Cliffhanger! Keeping Your Reader On The Edge Of Their Seat
A good thriller doesn’t just engage.
It squeezes like the coils of a supersized anaconda wrapped around the neck of an unsuspecting explorer, extracting every single last drop of tension as the chapters unfold.
The masters of the thriller genre toy with their readers like a cat plays with a mouse. They give you hope, then snatch it away. They shine a little light, then plunge the reader into the dark. They take you into an amusement park which seems like innocent fun, then strap you into the roller coaster ride to the firey pits of hell.
Your baddie needs depth, motivation and, often, redeeming features which make them almost likeable.
If the reader can put the book down, the author has failed.
Here are my top tips for creating a book that puts a reader on the edge of their seat.
Meeting the reluctant hero
Choose a really messed up moment to meet your hero. Make sure that they are juggling life’s problems to the max. In my book The Everest Files my hero Kami is struggling to escape from a fixed marriage. He is emotionally stressed, unsure of the future, trapped in a situation he can’t see a way out of. His family are poor, he’s living on the edge, anticipating a lifetime of unhappiness.
Give them a ray of hope
There must be hope. Hope of resolution. Hope of finding a better place emotionally. Even if it is the most slender chance of happiness, we need it to be a beacon throughout the story. It goes back to ‘what does the hero want and why do they want it?’ The reader must want the same thing that the protagonist wants. And with just as much passion and intensity!
A really good baddie
There’s an old writers’ saying that a book is only as strong as its antagonist and that feels so right. Your baddie needs depth, motivation and, often, redeeming features which make them almost likeable. Cartoon baddies don’t create tension because they are too predictable. Make your antagonist unpredictable and volatile… that keeps the story nice and edgy.
Make things bad for your hero, then make them worse, then make them even more terrible.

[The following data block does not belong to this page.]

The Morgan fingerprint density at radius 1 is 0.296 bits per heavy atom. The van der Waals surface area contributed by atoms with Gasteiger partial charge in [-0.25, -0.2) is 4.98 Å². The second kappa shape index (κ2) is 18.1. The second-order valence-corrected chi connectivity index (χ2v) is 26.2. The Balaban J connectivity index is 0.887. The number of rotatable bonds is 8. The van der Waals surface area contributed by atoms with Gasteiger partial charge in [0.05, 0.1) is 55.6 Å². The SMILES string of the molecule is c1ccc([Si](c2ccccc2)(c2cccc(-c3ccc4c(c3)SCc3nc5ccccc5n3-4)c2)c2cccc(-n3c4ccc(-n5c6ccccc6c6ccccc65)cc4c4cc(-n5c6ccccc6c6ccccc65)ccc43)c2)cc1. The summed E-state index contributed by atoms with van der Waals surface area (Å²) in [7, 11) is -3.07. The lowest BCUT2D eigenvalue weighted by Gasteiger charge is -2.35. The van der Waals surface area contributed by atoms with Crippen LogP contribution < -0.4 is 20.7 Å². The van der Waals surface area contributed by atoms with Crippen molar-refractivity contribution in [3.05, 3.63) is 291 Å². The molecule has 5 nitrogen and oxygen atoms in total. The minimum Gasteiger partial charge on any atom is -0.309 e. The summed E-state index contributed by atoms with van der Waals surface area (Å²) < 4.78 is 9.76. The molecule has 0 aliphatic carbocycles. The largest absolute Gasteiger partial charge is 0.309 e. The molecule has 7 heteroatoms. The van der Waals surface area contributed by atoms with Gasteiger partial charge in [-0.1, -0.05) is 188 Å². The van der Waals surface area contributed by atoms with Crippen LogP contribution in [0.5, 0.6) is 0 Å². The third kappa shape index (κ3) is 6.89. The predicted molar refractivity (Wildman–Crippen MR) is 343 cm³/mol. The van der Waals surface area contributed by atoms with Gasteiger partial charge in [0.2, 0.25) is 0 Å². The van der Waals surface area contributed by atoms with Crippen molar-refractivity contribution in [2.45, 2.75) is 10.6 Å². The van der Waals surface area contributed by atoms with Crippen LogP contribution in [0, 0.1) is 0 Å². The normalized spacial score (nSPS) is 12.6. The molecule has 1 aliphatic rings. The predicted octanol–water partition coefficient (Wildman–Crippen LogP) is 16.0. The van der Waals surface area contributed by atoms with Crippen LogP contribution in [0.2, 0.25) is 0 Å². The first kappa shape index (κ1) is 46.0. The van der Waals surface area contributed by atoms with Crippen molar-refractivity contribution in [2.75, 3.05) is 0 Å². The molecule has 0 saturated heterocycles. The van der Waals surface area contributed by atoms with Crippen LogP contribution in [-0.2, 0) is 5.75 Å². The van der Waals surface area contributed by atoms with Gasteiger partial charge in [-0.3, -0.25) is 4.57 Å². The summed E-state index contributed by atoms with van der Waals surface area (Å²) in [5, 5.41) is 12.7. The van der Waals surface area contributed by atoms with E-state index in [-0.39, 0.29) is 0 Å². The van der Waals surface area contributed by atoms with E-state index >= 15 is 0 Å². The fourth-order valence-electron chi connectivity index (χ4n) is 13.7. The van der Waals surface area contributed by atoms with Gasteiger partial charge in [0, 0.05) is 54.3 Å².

The ticking clock
This is a classic tactic to crank up the pressure. How many movies have you seen where the bomb counter is ticking down in the last minute of the movie (even though the ‘minute’ normally lasts about ten!)? Ticking clocks can be anything that pins the climactic scenes of the book to a specific event. The more unusual and bizarre they are, the better!
Make things bad for your hero, then make them worse, then make them even more terrible. When I do writing workshops the advice that is often most useful (particularly to writers creating taught, tense stories) are ‘suddenly things got worse!’
The reader wants a journey to the limit. The limit of terror, the limit of emotional stress, all wrapped up in a thrilling package of twists and turns.
Twist the knife
Twist endings are the very essence of a thrilling read. Don’t even start to write your thriller until you’ve planned what yours is!
How to surprise your reader at the final hurdle? Well a friend could betray your hero at the last moment. Or an enemy could suddenly decide to be an ally. Or the hero may surprise themselves with a long-forgotten skill or piece of knowledge to outwit an enemy. Withhold information, load the plot with revelations in the final scene and make sure you take the reader's breath away.
Above all… read! The techniques of the masters are out there, all you need is the courage to turn the page!
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